Unveiled last March, the EU Commission’s proposed Climate Law aims to enshrine the 2050 climate neutrality objective into European legislation. But climate neutrality itself will not be achieved solely through cross-border market integration or technological innovation. It will require innovative local processes allowing each territory to become more resilient and less dependent on energy imports or technology upgrades.
As representatives of European local authorities, Energy Cities believes the European Green Deal, and more particularly the Climate Law, should provide a springboard for mainstreaming these new sustainable trends and practices.
Energy Cities welcomes the reinforced climate ambitions within the European Green Deal and the strong rhetorical emphasis on the notions of fairness and participation in the proposed climate law. However, beyond positive wording, the regulation fails to grant proper consideration to the contribution of local and regional authorities in delivering the climate neutrality objective, despite the central role they play in transforming the EU economy into a resilient and climate-proofed system with the equal contribution of all economic operators.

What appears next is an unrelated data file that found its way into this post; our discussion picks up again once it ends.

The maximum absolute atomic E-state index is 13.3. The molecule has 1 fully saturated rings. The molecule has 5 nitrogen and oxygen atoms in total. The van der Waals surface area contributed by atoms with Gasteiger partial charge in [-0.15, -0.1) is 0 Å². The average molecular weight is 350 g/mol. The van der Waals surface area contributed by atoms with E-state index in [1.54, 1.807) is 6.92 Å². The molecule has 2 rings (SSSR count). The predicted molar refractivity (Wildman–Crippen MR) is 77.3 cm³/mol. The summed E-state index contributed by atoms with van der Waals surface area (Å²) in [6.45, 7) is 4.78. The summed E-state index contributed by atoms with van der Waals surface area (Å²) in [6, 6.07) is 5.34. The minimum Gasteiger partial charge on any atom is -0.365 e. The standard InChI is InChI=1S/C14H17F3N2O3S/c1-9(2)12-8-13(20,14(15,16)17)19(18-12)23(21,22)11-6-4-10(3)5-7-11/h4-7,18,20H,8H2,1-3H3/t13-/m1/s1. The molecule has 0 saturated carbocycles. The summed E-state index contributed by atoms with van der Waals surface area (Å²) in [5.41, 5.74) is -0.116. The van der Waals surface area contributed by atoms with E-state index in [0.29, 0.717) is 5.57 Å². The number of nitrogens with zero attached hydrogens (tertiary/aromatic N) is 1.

Local governments appreciate the recognition that all EU legislations and policies should align with the objective of climate neutrality and that the Commission shall revise any existing rule that would stand in the way of reaching this target. As representatives of cities, we however regret that the regulation includes no legal mechanism to enable local authorities to report on obstacles – often posed by national legislation or measures – they regularly face in the implementation of their climate neutral strategies.
In addition, Energy Cities strongly deplores that the proposed law does not include any framework or process aimed to align the EU economic governance to the climate emergency. The twin challenge of climate mainstreaming and climate proofing should indeed be enshrined in this regulation and be applied to all EU funds and programmes as well as to Member States’ fiscal and budgetary policies. Indeed, although one recital mentions the need to “integrate climate change related risks into investment and planning decisions», no article refers to how this would be implemented in practice. The climate emergency is pushing local and regional authorities to design robust economic relocation and diversification strategies. In order to be supported in their efforts, they need to be given the right signal from above.